First, I feel I need to thank your office for canvassing for public views on a matter of so much of public interest and socio-economic development. I believe, as you certainly demonstrate that you also do, that the problems South Africa currently faces mainly originate, at least in my humble opinion, from an inadequate understanding of the fact that it is very easy to destroy than to build in any given situation. Questions that quickly come to mind are: (a) How much understanding do parties involved in the current socio-political and economic impasse understand about rights investors have to invest or not to invest in a country embroiled in squabbles, tensions, disruptive strikes and unrest?. (b) The irony of the current situation is that South Africa currently faces huge challenges of high rate of unemployment and serious changes in our education and health sectors. Against this background, one would expect parties involved in the current wage and political negotiations to be very cautious and careful about how fast they should negotiate their differing viewpoints on wages and political power control. Second, I need to state that my analysis of the current nature of conflict in South Africa is that it is in most instances inspired and fuelled by one or more of the following factors: greed, political power struggles, appointments not based on merit, nepotism and lack of meaningful citizen participation in public policy development processes, monitoring and evaluation, leading to lack of public accountability. The outcome of the whole process is that innocent citizens, the country’s trading partners and corporate organisations all end up suffering or looking for better options if these could be found and obtained elsewhere. South Africa is undoubtedly one of the most beautiful countries in the world. Our climate, throughout the year, remains admired globally. Compared to most African countries, the country currently boasts of a highly developed infrastructure required for sustained development. Lastly, I need to suggest what could be done to address the current and unfortunate situation. I believe this is what you have asked of respondents. I am not going to state that the current strike in our public sector has left numerous citizens angry about the whole drama. One picks up these feelings in all social conversations. Most people complain about children that are now losing their education in the current protracted and chaotic negotiation process. Some people are already dying in hospital mainly as a result of lack of medical treatment or total neglect by health workers and authorities. South Africa has a legitimate government – legitimate in the sense that the government we have is a product of democratic processes. One of the responsibilities of such government is to act in a fair, just and best interest of all its citizens, and not very much in the interest of a section of its citizens. Harsh realities South Africa currently faces are that its citizens would like to see law and order maintained, to avoid seeing the country slide rapidly into a state of complete anarchy. Some statements that come from some fellow citizens make one doubt if these citizens are still genuinely part of the country we, as citizens, should aspire to transform, using available constitutional, legal and democratic means at our disposal. I just fail to imagine a government that would prefer not to act harshly when some people, for whatever reason, prevent patients from having access to centres of health care services or preventing those guided by their consciences or professional ethics to assist people on the brink of dying or in need of help. In short, my call is on government to govern and protect innocent citizens. If there is a need to change laws, to give government more and meaningful power to do so, such laws, in my opinion, should be made and applied as a matter of urgency.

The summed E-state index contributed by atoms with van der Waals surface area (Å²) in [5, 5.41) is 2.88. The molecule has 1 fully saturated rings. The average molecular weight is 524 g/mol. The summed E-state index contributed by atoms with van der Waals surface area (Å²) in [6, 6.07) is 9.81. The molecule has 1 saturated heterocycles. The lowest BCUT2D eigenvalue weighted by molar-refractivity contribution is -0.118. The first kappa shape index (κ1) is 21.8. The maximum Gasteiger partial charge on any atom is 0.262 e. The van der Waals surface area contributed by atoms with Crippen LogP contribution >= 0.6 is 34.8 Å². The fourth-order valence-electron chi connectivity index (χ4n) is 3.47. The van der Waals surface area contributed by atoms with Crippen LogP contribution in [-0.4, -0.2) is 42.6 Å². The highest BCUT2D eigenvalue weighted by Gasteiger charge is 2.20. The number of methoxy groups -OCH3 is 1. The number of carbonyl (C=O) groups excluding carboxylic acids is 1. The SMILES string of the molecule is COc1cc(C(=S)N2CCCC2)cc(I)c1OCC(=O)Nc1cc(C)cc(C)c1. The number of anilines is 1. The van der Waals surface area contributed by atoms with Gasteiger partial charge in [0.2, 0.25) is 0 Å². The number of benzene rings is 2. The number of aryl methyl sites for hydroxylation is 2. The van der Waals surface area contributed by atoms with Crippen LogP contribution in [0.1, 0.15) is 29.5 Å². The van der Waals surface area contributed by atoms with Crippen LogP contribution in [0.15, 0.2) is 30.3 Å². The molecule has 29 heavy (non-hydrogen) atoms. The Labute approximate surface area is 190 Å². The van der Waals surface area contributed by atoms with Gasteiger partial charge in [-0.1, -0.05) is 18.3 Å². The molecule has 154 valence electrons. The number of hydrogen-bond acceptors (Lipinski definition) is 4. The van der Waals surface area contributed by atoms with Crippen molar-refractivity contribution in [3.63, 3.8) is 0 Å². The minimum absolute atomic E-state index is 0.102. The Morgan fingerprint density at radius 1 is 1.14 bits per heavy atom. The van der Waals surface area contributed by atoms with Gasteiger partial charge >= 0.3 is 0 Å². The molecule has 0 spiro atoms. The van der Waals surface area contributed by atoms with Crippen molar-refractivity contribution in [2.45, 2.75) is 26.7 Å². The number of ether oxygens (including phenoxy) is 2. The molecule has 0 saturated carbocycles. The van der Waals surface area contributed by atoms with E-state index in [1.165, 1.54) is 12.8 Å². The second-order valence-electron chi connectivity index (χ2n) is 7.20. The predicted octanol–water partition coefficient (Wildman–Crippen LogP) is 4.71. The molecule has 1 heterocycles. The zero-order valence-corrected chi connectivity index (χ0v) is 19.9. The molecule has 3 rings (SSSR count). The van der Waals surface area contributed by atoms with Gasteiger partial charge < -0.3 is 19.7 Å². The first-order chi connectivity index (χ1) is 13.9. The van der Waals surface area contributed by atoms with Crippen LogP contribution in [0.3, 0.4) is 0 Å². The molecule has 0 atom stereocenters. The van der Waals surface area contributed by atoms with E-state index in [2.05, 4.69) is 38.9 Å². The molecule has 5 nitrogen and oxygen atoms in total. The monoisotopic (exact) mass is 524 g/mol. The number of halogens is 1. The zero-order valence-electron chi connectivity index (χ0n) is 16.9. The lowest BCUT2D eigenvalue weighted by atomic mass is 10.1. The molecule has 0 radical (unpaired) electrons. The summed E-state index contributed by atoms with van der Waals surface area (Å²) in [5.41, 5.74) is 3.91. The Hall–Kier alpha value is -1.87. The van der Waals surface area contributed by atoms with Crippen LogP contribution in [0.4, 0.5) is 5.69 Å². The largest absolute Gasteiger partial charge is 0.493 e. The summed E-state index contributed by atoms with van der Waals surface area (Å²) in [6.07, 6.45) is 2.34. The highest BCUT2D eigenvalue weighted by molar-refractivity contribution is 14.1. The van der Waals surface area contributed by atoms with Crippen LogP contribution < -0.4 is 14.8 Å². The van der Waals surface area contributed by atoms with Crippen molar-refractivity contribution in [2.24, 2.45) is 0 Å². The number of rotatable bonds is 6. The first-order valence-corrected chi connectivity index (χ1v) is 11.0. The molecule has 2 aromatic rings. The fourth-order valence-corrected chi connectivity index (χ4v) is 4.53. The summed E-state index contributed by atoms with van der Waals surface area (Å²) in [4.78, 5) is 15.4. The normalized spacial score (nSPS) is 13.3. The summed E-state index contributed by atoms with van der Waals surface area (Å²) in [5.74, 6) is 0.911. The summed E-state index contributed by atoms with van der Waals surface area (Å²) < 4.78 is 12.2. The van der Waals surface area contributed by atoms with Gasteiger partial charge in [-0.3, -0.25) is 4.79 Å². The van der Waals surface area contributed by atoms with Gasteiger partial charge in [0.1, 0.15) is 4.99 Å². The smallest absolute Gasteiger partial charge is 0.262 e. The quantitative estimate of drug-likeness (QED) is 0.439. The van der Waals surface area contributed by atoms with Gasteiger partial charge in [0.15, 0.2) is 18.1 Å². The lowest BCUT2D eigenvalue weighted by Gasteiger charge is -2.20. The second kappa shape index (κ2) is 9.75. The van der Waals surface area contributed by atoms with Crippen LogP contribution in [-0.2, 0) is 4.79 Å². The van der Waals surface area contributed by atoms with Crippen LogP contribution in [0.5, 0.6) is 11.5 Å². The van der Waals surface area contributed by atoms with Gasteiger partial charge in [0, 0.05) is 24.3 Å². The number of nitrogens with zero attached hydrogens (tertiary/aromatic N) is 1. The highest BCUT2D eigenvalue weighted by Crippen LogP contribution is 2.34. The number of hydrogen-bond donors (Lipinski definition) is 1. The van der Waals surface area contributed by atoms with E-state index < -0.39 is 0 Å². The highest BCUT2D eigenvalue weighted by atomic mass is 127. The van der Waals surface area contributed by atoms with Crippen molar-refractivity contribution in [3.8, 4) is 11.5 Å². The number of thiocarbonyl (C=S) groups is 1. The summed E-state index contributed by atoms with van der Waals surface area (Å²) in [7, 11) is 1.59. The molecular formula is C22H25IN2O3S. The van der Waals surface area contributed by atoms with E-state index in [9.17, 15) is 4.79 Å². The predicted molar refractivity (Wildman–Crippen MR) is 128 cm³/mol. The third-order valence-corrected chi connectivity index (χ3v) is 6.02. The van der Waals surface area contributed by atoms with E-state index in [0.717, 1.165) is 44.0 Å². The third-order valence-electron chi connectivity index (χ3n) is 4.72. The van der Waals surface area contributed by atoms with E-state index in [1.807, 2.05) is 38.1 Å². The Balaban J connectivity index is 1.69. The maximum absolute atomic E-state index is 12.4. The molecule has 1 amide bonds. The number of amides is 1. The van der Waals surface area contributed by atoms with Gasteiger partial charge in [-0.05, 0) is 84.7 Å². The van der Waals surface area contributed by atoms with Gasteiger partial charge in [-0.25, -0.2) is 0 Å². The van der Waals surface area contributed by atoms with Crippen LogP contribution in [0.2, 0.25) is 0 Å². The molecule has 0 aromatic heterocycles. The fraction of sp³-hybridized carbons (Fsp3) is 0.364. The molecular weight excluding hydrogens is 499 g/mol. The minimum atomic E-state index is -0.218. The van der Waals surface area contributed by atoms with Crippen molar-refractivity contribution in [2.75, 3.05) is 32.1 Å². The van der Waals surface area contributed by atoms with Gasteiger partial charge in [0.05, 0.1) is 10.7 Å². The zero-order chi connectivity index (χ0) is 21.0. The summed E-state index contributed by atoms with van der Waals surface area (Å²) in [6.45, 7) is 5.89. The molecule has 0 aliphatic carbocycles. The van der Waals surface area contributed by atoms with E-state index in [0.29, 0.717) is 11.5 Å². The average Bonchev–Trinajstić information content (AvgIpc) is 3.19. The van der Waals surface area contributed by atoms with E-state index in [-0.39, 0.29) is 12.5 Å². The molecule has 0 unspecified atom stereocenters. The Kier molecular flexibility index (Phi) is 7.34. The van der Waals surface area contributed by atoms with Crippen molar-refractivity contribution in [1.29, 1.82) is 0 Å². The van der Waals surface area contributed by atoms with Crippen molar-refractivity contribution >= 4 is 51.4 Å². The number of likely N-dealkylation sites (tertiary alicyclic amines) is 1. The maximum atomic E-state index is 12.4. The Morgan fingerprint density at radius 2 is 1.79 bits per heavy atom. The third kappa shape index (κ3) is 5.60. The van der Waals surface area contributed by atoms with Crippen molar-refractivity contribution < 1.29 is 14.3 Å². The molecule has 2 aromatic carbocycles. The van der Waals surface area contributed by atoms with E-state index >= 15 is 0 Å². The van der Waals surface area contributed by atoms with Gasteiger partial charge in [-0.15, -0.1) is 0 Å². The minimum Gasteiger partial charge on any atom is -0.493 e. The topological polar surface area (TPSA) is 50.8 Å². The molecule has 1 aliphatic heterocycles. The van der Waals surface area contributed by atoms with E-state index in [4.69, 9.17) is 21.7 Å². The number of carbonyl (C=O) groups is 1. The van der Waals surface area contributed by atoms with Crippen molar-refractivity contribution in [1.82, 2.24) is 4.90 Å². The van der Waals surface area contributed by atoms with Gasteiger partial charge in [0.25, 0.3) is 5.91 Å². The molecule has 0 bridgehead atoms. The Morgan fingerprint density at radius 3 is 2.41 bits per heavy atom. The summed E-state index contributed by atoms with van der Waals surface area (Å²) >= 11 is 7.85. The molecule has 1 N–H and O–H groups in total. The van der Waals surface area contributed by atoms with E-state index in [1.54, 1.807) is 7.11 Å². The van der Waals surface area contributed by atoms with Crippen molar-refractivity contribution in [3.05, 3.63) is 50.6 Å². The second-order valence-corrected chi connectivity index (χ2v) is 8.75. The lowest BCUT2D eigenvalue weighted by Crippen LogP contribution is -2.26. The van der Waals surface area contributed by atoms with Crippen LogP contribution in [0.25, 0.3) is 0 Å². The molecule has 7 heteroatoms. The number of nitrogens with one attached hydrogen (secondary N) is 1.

Submitted by liku on